My name is Xiomara Montes, I am 35 years old, born on the island of Puerto Rico. I have 5 years of marriage, and my husband served in the U.S. Armed Forces. We have 3 beautiful children, two girls and one boy. Our first daughter is 10 years, a very intelligent girl and academically excels in school. Our boy, who is 2 years old, is the baby of the house, happy, always smiling and very active.
Our second daughter is 4 years. Her name is Xaymara. She was born on December 28, 2007 at 2:00 a.m. in San Juan, Puerto Rico, only 29 weeks old. She weighed 3 pounds 10 ounces and measured 16 inches. It was unexpected, given the fact that during pregnancy there were no problems. She was quickly taken to the intensive care unit and stayed there 37 days, battling for her life. When discharged from the hospital, we took our home a healthy baby at first, but it was very difficult to handle. She was crying all the time; only me or my husband managed to calm her. At night she slept with me because there was no other way to get to sleep.
In the next six months, we went from appointment to appointment with specialists, pediatricians, but neither said anything. After six months of doubts and questions, we made an appointment with a pediatrician, a specialist in development. She did some tests and decided to send her to do an MRI. As the day got closer to have an MRI, my husband and I made the decision to move to the United States, if the result of MRI confirmed what the pediatrician had said. My husband was a reservist in the Army and we both worked full time and had no one to help us, but with the medical and other costs, we were too far in debt.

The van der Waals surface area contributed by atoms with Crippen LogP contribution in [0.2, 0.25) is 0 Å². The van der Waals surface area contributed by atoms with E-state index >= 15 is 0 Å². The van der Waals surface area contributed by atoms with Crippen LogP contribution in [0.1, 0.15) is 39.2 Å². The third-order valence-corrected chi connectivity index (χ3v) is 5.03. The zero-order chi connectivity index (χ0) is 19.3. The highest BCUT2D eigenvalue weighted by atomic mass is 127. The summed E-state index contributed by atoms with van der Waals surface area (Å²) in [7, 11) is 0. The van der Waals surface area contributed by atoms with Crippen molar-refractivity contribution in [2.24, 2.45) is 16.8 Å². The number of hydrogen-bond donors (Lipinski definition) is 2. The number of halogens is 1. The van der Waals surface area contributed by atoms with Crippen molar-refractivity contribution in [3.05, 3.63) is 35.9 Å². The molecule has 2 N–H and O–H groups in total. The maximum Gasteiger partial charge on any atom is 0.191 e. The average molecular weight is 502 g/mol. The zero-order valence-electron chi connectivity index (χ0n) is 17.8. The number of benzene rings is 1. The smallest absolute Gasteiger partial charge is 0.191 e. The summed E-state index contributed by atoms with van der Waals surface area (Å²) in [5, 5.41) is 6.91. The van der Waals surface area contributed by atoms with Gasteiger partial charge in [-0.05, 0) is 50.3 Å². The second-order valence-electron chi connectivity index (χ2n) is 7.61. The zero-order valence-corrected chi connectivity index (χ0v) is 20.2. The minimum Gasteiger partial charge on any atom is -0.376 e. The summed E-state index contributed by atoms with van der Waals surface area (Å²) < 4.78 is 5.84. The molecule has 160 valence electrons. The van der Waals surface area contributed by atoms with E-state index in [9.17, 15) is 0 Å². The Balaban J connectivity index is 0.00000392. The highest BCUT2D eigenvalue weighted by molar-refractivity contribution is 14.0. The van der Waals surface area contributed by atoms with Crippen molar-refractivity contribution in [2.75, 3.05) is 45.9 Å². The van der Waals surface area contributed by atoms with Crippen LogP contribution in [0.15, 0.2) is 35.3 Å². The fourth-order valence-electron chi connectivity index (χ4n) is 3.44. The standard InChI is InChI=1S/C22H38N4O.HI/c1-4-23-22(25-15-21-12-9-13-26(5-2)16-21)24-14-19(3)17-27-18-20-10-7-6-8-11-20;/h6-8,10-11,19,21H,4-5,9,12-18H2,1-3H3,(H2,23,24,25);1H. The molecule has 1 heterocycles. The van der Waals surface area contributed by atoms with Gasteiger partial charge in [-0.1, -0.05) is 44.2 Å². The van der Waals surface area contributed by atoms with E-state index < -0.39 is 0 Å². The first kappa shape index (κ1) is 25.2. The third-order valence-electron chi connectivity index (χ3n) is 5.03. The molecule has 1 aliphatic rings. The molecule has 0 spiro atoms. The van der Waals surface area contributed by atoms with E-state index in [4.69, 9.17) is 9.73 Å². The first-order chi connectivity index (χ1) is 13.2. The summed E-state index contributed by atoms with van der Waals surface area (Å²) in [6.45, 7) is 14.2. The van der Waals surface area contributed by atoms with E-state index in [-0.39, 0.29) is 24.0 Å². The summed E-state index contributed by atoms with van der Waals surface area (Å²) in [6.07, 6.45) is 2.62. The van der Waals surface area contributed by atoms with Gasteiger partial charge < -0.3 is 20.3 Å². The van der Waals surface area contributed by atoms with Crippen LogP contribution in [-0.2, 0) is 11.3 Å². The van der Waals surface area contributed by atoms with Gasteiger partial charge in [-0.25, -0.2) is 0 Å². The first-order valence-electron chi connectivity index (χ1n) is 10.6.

In July 2008 the MRI was performed and the results have confirmed what the pediatrician had said. Our baby girl had PVL, hydrocephalus, and cortical blindness. It was hard to get these results, but we face things with maturity and so my husband decided to switch to active duty in the Army. The benefits of being a military wife are many. The most important is the health plan. When my daughter was born at 29 weeks, my husband was only a reservist in the army. My husband and I consider that he entered active duty in the army, and move from Puerto Rico (our homeland) to the United States and provide a better quality of life for our daughter, and have a good health plan to help us defray the medical expenses. For me it was the best decision, because I do not have to work, and I can devote all the time to take care of my daughter.
We came to North Carolina in August 2008. After a month we had the first appointment with the neurologist and the tests and reviewed all files of the baby and confirmed the diagnosis of Cerebral Palsy, spastic quadriplegia, Epilepsy, Seizures disorders, hydrocephalus, and cortical blindness.
In the following years, she has seen various specialists — pediatric ophthalmologist, pediatric orthopedist. She receives speech, occupational, and physical therapy, in additional to therapy for vision. Since we’re in the Army, finances have eased. The Army paid for all medical expenses of our girl and all the equipment she needed, such as wheelchairs, chair for the bath, the toilet seat, car seat, and other equipment to make it more easy for us and of course for her.